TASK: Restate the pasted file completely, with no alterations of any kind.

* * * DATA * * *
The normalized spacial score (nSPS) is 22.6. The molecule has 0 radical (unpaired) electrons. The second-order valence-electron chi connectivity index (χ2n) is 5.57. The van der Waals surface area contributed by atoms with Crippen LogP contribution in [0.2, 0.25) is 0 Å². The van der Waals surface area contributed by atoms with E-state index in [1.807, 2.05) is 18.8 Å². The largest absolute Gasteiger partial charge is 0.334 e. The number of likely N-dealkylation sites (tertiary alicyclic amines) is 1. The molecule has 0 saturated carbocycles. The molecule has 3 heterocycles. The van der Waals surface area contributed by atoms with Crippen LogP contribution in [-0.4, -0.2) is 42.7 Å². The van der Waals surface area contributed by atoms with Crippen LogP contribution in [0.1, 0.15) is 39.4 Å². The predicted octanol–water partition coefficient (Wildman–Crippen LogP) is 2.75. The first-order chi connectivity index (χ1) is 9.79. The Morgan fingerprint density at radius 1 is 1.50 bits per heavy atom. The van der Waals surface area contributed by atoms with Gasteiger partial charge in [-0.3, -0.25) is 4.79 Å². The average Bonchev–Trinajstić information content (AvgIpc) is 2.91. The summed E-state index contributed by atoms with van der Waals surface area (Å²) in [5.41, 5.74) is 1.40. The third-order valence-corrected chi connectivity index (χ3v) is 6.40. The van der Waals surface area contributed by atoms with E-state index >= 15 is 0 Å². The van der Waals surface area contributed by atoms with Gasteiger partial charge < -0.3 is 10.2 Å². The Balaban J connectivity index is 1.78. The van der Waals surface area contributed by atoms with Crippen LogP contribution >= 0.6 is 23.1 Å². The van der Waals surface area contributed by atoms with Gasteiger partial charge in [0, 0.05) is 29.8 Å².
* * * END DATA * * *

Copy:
The normalized spacial score (nSPS) is 22.6. The molecule has 0 radical (unpaired) electrons. The second-order valence-electron chi connectivity index (χ2n) is 5.57. The van der Waals surface area contributed by atoms with Crippen LogP contribution in [0.2, 0.25) is 0 Å². The van der Waals surface area contributed by atoms with E-state index in [1.807, 2.05) is 18.8 Å². The largest absolute Gasteiger partial charge is 0.334 e. The number of likely N-dealkylation sites (tertiary alicyclic amines) is 1. The molecule has 0 saturated carbocycles. The molecule has 3 heterocycles. The van der Waals surface area contributed by atoms with Crippen LogP contribution in [-0.4, -0.2) is 42.7 Å². The van der Waals surface area contributed by atoms with Crippen LogP contribution in [0.1, 0.15) is 39.4 Å². The predicted octanol–water partition coefficient (Wildman–Crippen LogP) is 2.75. The first-order chi connectivity index (χ1) is 9.79. The Morgan fingerprint density at radius 1 is 1.50 bits per heavy atom. The van der Waals surface area contributed by atoms with Gasteiger partial charge in [-0.3, -0.25) is 4.79 Å². The average Bonchev–Trinajstić information content (AvgIpc) is 2.91. The summed E-state index contributed by atoms with van der Waals surface area (Å²) in [5.41, 5.74) is 1.40. The third-order valence-corrected chi connectivity index (χ3v) is 6.40. The van der Waals surface area contributed by atoms with E-state index >= 15 is 0 Å². The van der Waals surface area contributed by atoms with Gasteiger partial charge < -0.3 is 10.2 Å². The Balaban J connectivity index is 1.78. The van der Waals surface area contributed by atoms with Crippen LogP contribution >= 0.6 is 23.1 Å². The van der Waals surface area contributed by atoms with Gasteiger partial charge in [0, 0.05) is 29.8 Å².